Site Specific Browser
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I can definitely see uses for this, including having one browser running for the project site I’m working on (from Fluid):

Using Fluid, you can create [site specific browsers] to run each of your favorite WebApps as a separate desktop application. Fluid gives any WebApp a home on your Mac OS X desktop complete with Dock icon, standard menu bar, logical separation from your other web browsing activity, and many other goodies.

Everything Changes
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I’m about a month overdue on this, but I have to take a moment and outline the many changes I’ve made in the last month. First, I changed jobs. For the last two years I worked with Jeevan Nomula over at GCA in New Tampa, FL. We were a group of about 10 contractors working for Intercontinental Hotels based out of Atlanta. I served as a Team Lead and Designer for a Java ESB for the company’s reservation and availability apis. It was a great team to work with and Jeevan was a fantastic boss. But as you may know from following my blog, I have really fallen in love with Rails over the last year, and I really wanted to spend some time working in that full time, so I took a new position with Interactive Media Marketing. They are based five minutes from my house and develop Miley Cyrus’s official web site and fan club.

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Running Multiple Browsers for Testing
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As web developers we know all to well the challenges of getting our web sites to look and function the same across browsers. I use Browsershots to grab visual snapshots of a page in multiple browsers, but this doesn’t help test functionality, or view a screen that occurs after a user has caused an event.

There’s no getting around needing to test in multiple browsers. Thankfully, you can do this on your computer fairly easily. I am currently able to test, on my MacBook Pro, with the following browsers:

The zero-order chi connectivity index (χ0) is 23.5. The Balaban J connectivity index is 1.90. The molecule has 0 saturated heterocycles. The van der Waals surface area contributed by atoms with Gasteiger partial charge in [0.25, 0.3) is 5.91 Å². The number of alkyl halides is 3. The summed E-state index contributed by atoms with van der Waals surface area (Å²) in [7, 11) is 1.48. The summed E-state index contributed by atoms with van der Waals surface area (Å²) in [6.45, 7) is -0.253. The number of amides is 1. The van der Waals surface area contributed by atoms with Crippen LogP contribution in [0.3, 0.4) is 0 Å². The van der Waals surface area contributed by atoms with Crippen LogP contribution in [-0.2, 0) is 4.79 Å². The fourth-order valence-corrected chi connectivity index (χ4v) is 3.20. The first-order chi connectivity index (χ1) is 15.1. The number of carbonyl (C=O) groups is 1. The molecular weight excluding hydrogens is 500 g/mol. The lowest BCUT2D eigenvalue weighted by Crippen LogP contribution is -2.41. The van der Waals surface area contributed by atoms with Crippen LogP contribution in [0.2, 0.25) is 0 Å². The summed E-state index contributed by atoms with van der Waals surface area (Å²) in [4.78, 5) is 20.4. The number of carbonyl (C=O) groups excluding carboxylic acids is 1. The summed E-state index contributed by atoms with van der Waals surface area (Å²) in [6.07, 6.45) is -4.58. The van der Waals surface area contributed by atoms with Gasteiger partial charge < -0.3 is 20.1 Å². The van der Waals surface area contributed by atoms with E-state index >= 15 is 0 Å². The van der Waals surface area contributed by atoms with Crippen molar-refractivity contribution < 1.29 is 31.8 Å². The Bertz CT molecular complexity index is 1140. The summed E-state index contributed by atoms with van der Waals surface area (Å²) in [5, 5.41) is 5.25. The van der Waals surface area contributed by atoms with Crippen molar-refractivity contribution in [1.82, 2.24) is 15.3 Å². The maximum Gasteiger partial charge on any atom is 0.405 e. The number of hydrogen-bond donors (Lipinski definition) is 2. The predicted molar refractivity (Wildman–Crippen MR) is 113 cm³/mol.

• Firefox 2 and 3 on Win and Mac
  • Safari on Win and Mac
  • IE 5.5, 6 and 7 on Win

This gives me a good percentage of the browsers in use out there. I do my Windows testing by running VMWare Fusion, and installing IE 5.5 – 7, Firefox and Safari on there.

You’ll need a little help with running multiple Internet Explorer versions and Firefox versions.

Running Multiple Internet Explorers
To run multiple version of Internet Explorers there is a nice installer to help you out. I upgraded my IE to 7, and then ran this installer, which can install any IEs you want from 3 to 6.

Running Firefox 2 and 3
Chu Yeow has posted a nice tutorial on running Firefox 2 and 3. You first need to create a new Firefox profile to ensure that when you run Firefox 3 it doesn’t overwrite your default profile. The mozilla web site has some information on Managing Your Firefox Profiles. Now you can download and install Firefox three and follow Chu’s instructions for running it. If you are on a Mac, Andy Croll describes how to use AppleScript for easy launching.

Now you have no excuse for not testing in multiple browsers. Happy testing!


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